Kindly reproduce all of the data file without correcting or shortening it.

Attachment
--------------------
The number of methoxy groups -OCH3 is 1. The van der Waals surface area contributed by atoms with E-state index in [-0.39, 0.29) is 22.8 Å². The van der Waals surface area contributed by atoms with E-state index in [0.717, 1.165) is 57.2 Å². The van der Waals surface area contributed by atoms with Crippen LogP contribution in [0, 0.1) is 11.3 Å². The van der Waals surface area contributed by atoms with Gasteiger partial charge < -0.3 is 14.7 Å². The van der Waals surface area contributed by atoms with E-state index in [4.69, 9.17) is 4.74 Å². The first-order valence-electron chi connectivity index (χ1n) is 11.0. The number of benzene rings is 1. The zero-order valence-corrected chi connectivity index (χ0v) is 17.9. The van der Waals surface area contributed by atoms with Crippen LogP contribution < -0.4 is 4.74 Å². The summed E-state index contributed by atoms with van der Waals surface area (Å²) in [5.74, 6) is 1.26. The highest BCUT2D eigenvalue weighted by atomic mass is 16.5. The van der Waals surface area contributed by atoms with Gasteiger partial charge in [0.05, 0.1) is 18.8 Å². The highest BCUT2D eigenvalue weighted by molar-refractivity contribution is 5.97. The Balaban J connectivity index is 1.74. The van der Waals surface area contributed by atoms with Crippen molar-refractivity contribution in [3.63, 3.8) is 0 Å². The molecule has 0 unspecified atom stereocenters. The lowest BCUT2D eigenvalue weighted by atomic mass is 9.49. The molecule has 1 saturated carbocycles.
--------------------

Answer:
The number of methoxy groups -OCH3 is 1. The van der Waals surface area contributed by atoms with E-state index in [-0.39, 0.29) is 22.8 Å². The van der Waals surface area contributed by atoms with E-state index in [0.717, 1.165) is 57.2 Å². The van der Waals surface area contributed by atoms with Crippen LogP contribution in [0, 0.1) is 11.3 Å². The van der Waals surface area contributed by atoms with Gasteiger partial charge < -0.3 is 14.7 Å². The van der Waals surface area contributed by atoms with E-state index in [4.69, 9.17) is 4.74 Å². The first-order valence-electron chi connectivity index (χ1n) is 11.0. The number of benzene rings is 1. The zero-order valence-corrected chi connectivity index (χ0v) is 17.9. The van der Waals surface area contributed by atoms with Crippen LogP contribution < -0.4 is 4.74 Å². The summed E-state index contributed by atoms with van der Waals surface area (Å²) in [5.74, 6) is 1.26. The highest BCUT2D eigenvalue weighted by atomic mass is 16.5. The van der Waals surface area contributed by atoms with Gasteiger partial charge in [0.05, 0.1) is 18.8 Å². The highest BCUT2D eigenvalue weighted by molar-refractivity contribution is 5.97. The Balaban J connectivity index is 1.74. The van der Waals surface area contributed by atoms with Crippen molar-refractivity contribution in [3.63, 3.8) is 0 Å². The molecule has 0 unspecified atom stereocenters. The lowest BCUT2D eigenvalue weighted by atomic mass is 9.49. The molecule has 1 saturated carbocycles.